This weekend, my husband and I drove four hours into the mountains to take our kids to church camp. After getting my "almost 8" year old registered, he hugged me and said, "I'm going to miss you, Mommy."
"Really buddy," I asked, feeling a little "aawww" in my heart for such a rare show of emotion.
"No," he giggled. "I just know you want me to say that."
Bammo!! Reality hits hard when it hits!
His comment, though, made me think about something all leaders are responsible for, and some of them don't do very well - feedback. Often, people in leadership positions will tell people what they want to hear (like my son) - a true leader, however, tells people what they need to hear.
Providing feedback to people is tough - you don't want to hurt their feelings; they might perceive it as negative; you're not sure if you're getting through; the feedback might not be specific enough; the conversation will likely be uncomfortable; and your employee might not like you very much at the end of it. Great picture, huh?
Here's a different picture. You start with positive intent - feedback is designed to help a person perform better. You gather specific actions and results related to your feedback; you talk with your employee about these actions and results and what needs to be different; you ask them how, together, you can help others from making the same mistake in the future; and you both leave the conversation feeling like something was accomplished.
In their book Your First Leadership Job: How Catalyst Leaders Bring Out the Best in Others, authors Tacy Byham and Richard Wellins explain the concept of using STARs for feedback (Oracle employees can access the book via Safari). STAR stands for:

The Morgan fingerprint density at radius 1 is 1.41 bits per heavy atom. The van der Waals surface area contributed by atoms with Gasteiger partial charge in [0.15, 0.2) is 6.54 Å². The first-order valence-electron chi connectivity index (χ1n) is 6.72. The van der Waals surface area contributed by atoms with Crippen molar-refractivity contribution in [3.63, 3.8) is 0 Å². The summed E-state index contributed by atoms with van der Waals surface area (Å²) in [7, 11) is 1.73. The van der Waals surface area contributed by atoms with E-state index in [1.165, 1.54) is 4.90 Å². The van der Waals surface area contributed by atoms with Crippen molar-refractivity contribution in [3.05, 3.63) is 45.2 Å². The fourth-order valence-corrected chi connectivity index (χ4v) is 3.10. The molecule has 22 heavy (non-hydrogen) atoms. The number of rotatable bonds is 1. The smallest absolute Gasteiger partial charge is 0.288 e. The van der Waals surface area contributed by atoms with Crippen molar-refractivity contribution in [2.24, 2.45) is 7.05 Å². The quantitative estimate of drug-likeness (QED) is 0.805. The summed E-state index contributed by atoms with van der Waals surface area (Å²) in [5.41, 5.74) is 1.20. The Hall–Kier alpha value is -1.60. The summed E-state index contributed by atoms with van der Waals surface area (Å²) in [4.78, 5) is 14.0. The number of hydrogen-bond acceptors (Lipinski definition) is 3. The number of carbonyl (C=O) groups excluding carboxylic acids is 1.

- Situation/Task (ST): basically, what was being handled or addressed
- Action (A): what a person did that was effective
- Result (R): the positive impact of the action
The book further explains the concept of STAR/AR for providing developmental feedback, where the /AR stands for:
- Alternative Action (A): what a person might have said or done instead
- Enhanced Result (R): what might have been more effective as a result of the alternative action
A Zenger/Folkman study written about in Harvard Business Review indicates that people actually want corrective feedback, even more so than they want praise (or positive feedback). What employees do not want is "constructive criticism" because, let's face it, any criticism is not really constructive. Additionally, employees don't want feedback that is focused on them, as a person. For example, if you started the conversation with "I can't believe how inept you were in that discussion," the conversation will undoubtedly go downhill from there.
Instead, experts suggest that the feedback you provide focuses on specific actions (like in the STAR/AR model), and when providing feedback, you:
- are timely - you don't wait until performance reviews at the end of the year to address an issue from 8 months prior
- are explicit - you explain exactly what you saw and what you would like to see differently so your employee doesn't have to read your mind
- ask questions - you ask your employee to consider alternativse by asking them how they perceived the situation and what might have worked better
- follow through - the first conversation isn't the end. You need to follow up with your employee to find out how changes are going and how you can continue to support him or her.
Yes, feedback can be uncomfortable, but if you approach it as an opportunity to improve one's performance, it can be well received...much more so than just telling your employees what they want to hear.